Updated: Feb 25
In this blog post, we would like to share the most common mistakes made when applying to become a naturalized Canadian citizen (grant of citizenship application). So if you are in the process of applying for your citizenship, we hope that you will find this information useful.
1. The physical presence in Canada of 1095 days in the past five years should be completed the day before you sign your citizenship application. It is not the case that a submitted file that is accepted into processing by IRCC, will still accumulate physical presence in Canada up to the day a final decision is made. In fact, the physical presence calculation that will be applied will be from the past five years up to 1 day before you sign the application form. In other words, if you are planning to sign the application on February 4, 2020, your physical presence will be calculated up to February 3, 2020 and not a day past even if your application is in processing with IRCC. If you are short even 1 day of the 1095 days presence in Canada, your entire application will be returned by Immigration, Refugees and Citizenship Canada.
2. Do not forget to include your fee payment receipt. Although you may have paid with a credit card on your name or you know you have paid the fees, IRCC will not call you for a missing payment receipt. They must enter a receipt number into GCMS notes and confirm payment which they cannot do if you do not send an actual confirmation of payment from the payment portal or a financial institution.
3. Do not miss inputting passport or travel document information and photocopies for the past five years exactly. For most people, that will mean 2 or more passports. If you did not have a passport or travel document during this time period, you must write an explanation. Simply omitting this fact and/or providing only your current passport will result in an incomplete application being returned.
4. The personal history section is requesting not just your employment history during the eligibility period but also your education history and unemployment history. All three, if applicable, should be noted. Any period on EI (Employment Insurance) could be considered an unemployment period.
5. For inland refugees, only the period that you spent in Canada after your refugee claim was approved by the Refugee Protection Division (RPD), will count towards the 1 year maximum prior to becoming a permanent resident. In other words, although you may have had a work permit as a refugee while waiting for a refugee hearing, this time does not count towards the physical presence calculation. Refused refugee claimants similarly should not count any time spent in Canada while on refugee claimant status. Each day spent in Canada on temporary resident status for non-refugees will count as half day towards the physical presence calculation up to a maximum of 1 year. In other words, workers, students and visitors who were not refugee claimants, can accumulate two years in Canada as permanent residents plus two years as temporary residents minus any time spent outside of Canada.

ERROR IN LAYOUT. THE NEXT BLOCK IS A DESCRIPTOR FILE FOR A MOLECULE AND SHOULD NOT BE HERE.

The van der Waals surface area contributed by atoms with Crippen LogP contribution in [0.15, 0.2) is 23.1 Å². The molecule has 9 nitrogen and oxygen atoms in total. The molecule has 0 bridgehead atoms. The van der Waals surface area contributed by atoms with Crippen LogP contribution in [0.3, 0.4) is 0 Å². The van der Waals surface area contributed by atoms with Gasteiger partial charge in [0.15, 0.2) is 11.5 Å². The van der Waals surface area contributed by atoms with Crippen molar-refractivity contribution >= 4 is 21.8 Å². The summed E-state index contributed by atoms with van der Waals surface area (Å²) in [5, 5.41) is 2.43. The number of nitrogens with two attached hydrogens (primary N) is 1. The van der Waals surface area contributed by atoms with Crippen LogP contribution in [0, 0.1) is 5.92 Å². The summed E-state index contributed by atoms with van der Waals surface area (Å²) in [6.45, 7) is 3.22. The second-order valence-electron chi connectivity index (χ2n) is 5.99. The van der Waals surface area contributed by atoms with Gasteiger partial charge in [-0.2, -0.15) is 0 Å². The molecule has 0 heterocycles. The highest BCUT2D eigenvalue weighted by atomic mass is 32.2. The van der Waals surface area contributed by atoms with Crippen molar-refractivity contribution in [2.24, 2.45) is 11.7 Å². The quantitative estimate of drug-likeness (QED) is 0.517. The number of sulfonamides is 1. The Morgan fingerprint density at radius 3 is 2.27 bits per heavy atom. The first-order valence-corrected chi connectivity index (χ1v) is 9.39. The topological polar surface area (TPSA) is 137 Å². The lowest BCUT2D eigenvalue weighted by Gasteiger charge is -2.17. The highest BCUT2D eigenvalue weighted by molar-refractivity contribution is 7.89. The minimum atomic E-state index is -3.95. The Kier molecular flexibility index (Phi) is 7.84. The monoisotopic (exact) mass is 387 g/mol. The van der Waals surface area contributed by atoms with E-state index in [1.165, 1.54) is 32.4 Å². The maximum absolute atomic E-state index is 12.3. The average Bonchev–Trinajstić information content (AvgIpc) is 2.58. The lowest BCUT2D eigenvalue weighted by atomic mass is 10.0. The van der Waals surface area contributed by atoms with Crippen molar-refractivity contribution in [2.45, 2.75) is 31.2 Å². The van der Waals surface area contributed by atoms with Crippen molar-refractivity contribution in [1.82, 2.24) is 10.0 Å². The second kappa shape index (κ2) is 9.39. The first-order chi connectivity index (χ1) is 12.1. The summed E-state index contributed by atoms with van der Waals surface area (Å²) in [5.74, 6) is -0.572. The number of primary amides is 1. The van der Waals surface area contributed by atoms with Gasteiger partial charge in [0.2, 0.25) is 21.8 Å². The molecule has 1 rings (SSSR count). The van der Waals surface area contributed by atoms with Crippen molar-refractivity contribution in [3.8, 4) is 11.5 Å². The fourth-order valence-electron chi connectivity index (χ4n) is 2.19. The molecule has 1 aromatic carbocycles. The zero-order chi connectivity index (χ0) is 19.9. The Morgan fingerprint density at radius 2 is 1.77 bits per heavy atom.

6. A Canadian permanent resident card does not count as an ID on a citizenship application. The kind of IDs that we typically see people using are: drivers license, ID card from a registry office for those who do not drive but do apply for a provincial ID card, health card, foreign passport. You need at least two valid IDs to apply for citizenship. Ensure that neither of the two is a PR card.
7. Language proof is necessary for applicants between the ages of 18 and 54. Academic IELTS or CELPIP which students typically use to gain admission into Canadian universities and colleges are not eligible for a citizenship application and will result in the whole application being returned back to the applicant as incomplete. If you are going to provide language test results to meet this requirement, ensure that you provide the general test version not the academic version. CELPIP has also launched an abbreviated version of the general test called CELPIP-LS which is shorter in length, less expensive and does meet the citizenship application criteria.
8. For women who do not carry their maiden name and may have changed their surname when they got married or whose name appears different then in their birth certificate, do not forget to note previous names. Similar is the case for both genders who may have applied for a legal name change and/or who have an alias or nickname.
We hope that our tips will be useful in your upcoming application for Canadian citizenship.